After spending his life shedding blood across the world — Vietnam, the U.S., Afghanistan, Thailand, Burma — you might forgive old John J. Rambo for following a peaceful path as a rancher, working the land in Arizona. Why not? He deserves a break from violence, and besides, he looks great in cowboy duds.
But action franchises gotta action franchise, and action heroes gotta save the day, so here’s Rambo V, the fifth chapter in the Rambo movie series, engineering an excuse to get John back into fighting shape once more. Heroes deserve a proper retirement, but American moviegoers can’t let our nostalgic faves take a break.
The release date is slated for 2019.
For Rambo fans, or all-around Sylvester Stallone fans, the recent spate of Rambo 5 news may come as a shock. Having spent the better part of the last two decades trading on his ’80s action star image — appearing in the Expendables films, Bullet to the Head, Escape Plan, and 2008’s Rambo — Stallone circled back toward respectability in 2015’s Creed, reprising his most famous role, Rocky Balboa, in Ryan Coogler’s Rocky spin-off (and sequel to 2006’s Rocky Balboa). Creed earned Stallone his third Academy Award nomination, his first since the original Rocky in 1976; you’d maybe expect him to try for a fourth by sticking with Rocky as he shuffles through the late stages of his career.
You’d be wrong. Stallone’s appearing in Creed II in November, and he’s currently at work on Rambo V (subtitle: Last Blood), shooting in Bulgaria and Spain. (He’s also making a third Escape Plan movie with Dave Bautista, but that feels less exciting.) Oddly enough, neither shooting location is Arizona, where the 2008 film left John off, or Mexico, which is where the story’s taking him. Having walked away from the soldier’s life in Rambo, Rambo V will see John getting back what he does best, namely indiscriminately killing bad guys who threaten good people.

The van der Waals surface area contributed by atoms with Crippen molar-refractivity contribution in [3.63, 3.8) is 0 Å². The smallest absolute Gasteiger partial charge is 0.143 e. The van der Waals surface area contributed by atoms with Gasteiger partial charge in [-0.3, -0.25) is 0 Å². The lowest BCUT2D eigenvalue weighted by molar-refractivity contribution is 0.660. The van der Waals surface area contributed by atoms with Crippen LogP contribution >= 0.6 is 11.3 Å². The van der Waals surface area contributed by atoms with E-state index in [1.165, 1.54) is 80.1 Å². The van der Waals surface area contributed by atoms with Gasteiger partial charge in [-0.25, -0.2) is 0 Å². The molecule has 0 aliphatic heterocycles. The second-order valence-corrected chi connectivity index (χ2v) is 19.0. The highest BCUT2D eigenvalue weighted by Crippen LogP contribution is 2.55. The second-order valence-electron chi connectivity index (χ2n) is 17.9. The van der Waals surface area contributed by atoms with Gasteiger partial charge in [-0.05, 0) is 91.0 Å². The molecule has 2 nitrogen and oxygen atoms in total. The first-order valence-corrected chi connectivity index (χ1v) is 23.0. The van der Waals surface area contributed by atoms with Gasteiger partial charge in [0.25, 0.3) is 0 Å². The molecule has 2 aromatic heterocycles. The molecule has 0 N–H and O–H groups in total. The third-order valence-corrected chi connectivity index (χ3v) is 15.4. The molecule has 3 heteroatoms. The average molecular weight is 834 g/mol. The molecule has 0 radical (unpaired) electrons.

“Bad guys” here means “Mexican sex traffickers slash cartels,” 2018’s action movie bad guys du jour. (See: Peppermint.) Per the synopsis, “When longtime family friend and estate manager Maria informs Rambo that her granddaughter has gone missing after crossing into Mexico for a party, he sets off with her to find the youngster. What ensues is a violent descent into hell as Rambo uncovers a sex-trafficking ring. He teams up with a journalist whose half-sister has also been kidnapped and must deploy all his skills to save the girls and bring down a vicious crime lord.”
Who’s in the Rambo 5 cast?
Paz Vega plays the journalist; Yvette Monreal plays her half-sister; Adriana Barraza plays Maria; Sergio Peris-Mencheta plays the vicious crime lord. Adrian Grunberg will direct.
Further specifics aren’t yet available, though we have these behind-the-scenes photos from Stallone’s Instagram feed to make up for that. Here’s Rambo garbed in the style of a 1970s Western protagonist:
Rambo in a rain slicker riding on horseback:
Rambo in the rain again (in what Stallone describes as an “extraordinary scene”):
Rambo sitting in his man cave and looking profoundly sad:
And of course, a modest hunting knife (though Rambo’s apparently making a bigger one):
How will Rambo 5 stack up?
The basic structure of Rambo V is perfectly Rambo, and the choice in villain is perfectly “American action film,” because American action films have a way of picking heavies based on whatever foreign countries the U.S. has political friction with at the time of production.
But John Rambo tends to fight for the disenfranchised or the neglected, and he tends to fight reluctantly. If Rambo V wants to layer that structure with a topical issue, so be it, though frankly it’d be more interesting to see Farmer Rambo take issue with tariffs or climate change denial and get back to defying the establishment like he used to. (It’d certainly be more satisfying. Rambo ‘08 is a film of gory delights, but “strong white guy takes out scores of brown people” is an overtired and thunderously dull genre cliche.)
Maybe, post-Creed, Stallone will do with Rambo what he did with Rocky, and play him as a character rather than as a caricature. There’s distinct pleasure to gain from watching Stallone give his characters a foundation and respect their humanity. Using one of the great American genres, the Western, as Rambo V’s backdrop might encourage that kind of performance. And if not, well…he’ll always have Creed.